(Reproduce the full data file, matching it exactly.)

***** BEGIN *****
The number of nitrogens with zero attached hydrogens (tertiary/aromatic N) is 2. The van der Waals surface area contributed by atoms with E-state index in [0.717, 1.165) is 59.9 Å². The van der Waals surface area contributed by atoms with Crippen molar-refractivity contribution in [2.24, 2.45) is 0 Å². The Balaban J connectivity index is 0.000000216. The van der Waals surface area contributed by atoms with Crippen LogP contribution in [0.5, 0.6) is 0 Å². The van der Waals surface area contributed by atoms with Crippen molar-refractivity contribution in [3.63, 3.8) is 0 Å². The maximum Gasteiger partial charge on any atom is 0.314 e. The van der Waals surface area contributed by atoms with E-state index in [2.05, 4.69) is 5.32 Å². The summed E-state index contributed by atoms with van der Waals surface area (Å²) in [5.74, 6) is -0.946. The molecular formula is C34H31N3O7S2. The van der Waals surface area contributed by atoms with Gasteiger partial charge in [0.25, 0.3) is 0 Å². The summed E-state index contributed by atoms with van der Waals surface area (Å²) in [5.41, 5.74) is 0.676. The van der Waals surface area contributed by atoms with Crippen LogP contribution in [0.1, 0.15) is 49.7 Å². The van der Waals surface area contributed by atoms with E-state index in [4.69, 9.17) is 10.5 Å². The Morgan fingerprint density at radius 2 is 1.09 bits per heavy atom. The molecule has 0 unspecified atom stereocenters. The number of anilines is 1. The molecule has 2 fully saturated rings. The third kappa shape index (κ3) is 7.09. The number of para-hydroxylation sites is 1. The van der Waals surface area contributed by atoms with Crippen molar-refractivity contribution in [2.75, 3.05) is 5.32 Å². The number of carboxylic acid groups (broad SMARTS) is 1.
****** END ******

The number of nitrogens with zero attached hydrogens (tertiary/aromatic N) is 2. The van der Waals surface area contributed by atoms with E-state index in [0.717, 1.165) is 59.9 Å². The van der Waals surface area contributed by atoms with Crippen molar-refractivity contribution in [2.24, 2.45) is 0 Å². The Balaban J connectivity index is 0.000000216. The van der Waals surface area contributed by atoms with Crippen LogP contribution in [0.5, 0.6) is 0 Å². The van der Waals surface area contributed by atoms with Crippen molar-refractivity contribution in [3.63, 3.8) is 0 Å². The maximum Gasteiger partial charge on any atom is 0.314 e. The van der Waals surface area contributed by atoms with E-state index in [2.05, 4.69) is 5.32 Å². The summed E-state index contributed by atoms with van der Waals surface area (Å²) in [5.74, 6) is -0.946. The molecular formula is C34H31N3O7S2. The van der Waals surface area contributed by atoms with Gasteiger partial charge in [0.25, 0.3) is 0 Å². The summed E-state index contributed by atoms with van der Waals surface area (Å²) in [5.41, 5.74) is 0.676. The van der Waals surface area contributed by atoms with Crippen LogP contribution in [0.1, 0.15) is 49.7 Å². The van der Waals surface area contributed by atoms with E-state index in [4.69, 9.17) is 10.5 Å². The Morgan fingerprint density at radius 2 is 1.09 bits per heavy atom. The molecule has 0 unspecified atom stereocenters. The number of anilines is 1. The molecule has 2 fully saturated rings. The third kappa shape index (κ3) is 7.09. The number of para-hydroxylation sites is 1. The van der Waals surface area contributed by atoms with Crippen molar-refractivity contribution in [2.75, 3.05) is 5.32 Å². The number of carboxylic acid groups (broad SMARTS) is 1.